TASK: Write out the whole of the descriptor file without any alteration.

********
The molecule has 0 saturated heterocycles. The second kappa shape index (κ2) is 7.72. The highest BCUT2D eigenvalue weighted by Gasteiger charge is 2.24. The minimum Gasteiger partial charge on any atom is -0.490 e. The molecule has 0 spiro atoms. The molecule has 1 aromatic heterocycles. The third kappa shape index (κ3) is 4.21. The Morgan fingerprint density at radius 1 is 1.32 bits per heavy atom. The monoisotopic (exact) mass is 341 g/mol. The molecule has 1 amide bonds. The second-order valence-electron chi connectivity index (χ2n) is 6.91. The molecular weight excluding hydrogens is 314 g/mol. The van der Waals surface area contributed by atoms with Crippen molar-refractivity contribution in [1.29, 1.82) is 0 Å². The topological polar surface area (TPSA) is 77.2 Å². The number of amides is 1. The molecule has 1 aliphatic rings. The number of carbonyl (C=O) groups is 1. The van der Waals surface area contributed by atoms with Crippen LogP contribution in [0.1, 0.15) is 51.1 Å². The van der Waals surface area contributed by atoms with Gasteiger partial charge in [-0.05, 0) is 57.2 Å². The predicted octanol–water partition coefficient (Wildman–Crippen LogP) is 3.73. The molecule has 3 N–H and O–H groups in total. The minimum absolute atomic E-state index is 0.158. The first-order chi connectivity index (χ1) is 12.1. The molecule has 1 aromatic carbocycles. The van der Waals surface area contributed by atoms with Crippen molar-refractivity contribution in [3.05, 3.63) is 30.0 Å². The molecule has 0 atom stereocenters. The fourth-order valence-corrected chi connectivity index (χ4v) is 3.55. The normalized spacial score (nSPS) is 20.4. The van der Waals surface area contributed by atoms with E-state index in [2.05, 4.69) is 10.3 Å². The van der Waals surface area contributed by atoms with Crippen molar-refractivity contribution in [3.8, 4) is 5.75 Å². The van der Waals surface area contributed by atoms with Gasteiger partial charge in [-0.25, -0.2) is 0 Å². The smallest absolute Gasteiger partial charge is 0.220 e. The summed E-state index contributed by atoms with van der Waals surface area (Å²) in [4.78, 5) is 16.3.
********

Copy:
The molecule has 0 saturated heterocycles. The second kappa shape index (κ2) is 7.72. The highest BCUT2D eigenvalue weighted by Gasteiger charge is 2.24. The minimum Gasteiger partial charge on any atom is -0.490 e. The molecule has 0 spiro atoms. The molecule has 1 aromatic heterocycles. The third kappa shape index (κ3) is 4.21. The Morgan fingerprint density at radius 1 is 1.32 bits per heavy atom. The monoisotopic (exact) mass is 341 g/mol. The molecule has 1 amide bonds. The second-order valence-electron chi connectivity index (χ2n) is 6.91. The molecular weight excluding hydrogens is 314 g/mol. The van der Waals surface area contributed by atoms with Crippen molar-refractivity contribution in [1.29, 1.82) is 0 Å². The topological polar surface area (TPSA) is 77.2 Å². The number of amides is 1. The molecule has 1 aliphatic rings. The number of carbonyl (C=O) groups is 1. The van der Waals surface area contributed by atoms with Crippen LogP contribution in [0.1, 0.15) is 51.1 Å². The van der Waals surface area contributed by atoms with Gasteiger partial charge in [-0.05, 0) is 57.2 Å². The predicted octanol–water partition coefficient (Wildman–Crippen LogP) is 3.73. The molecule has 3 N–H and O–H groups in total. The minimum absolute atomic E-state index is 0.158. The first-order chi connectivity index (χ1) is 12.1. The molecule has 1 aromatic carbocycles. The van der Waals surface area contributed by atoms with Crippen molar-refractivity contribution in [3.05, 3.63) is 30.0 Å². The molecule has 0 atom stereocenters. The fourth-order valence-corrected chi connectivity index (χ4v) is 3.55. The normalized spacial score (nSPS) is 20.4. The van der Waals surface area contributed by atoms with E-state index in [2.05, 4.69) is 10.3 Å². The van der Waals surface area contributed by atoms with Crippen molar-refractivity contribution in [3.8, 4) is 5.75 Å². The van der Waals surface area contributed by atoms with Gasteiger partial charge in [-0.25, -0.2) is 0 Å². The smallest absolute Gasteiger partial charge is 0.220 e. The summed E-state index contributed by atoms with van der Waals surface area (Å²) in [4.78, 5) is 16.3.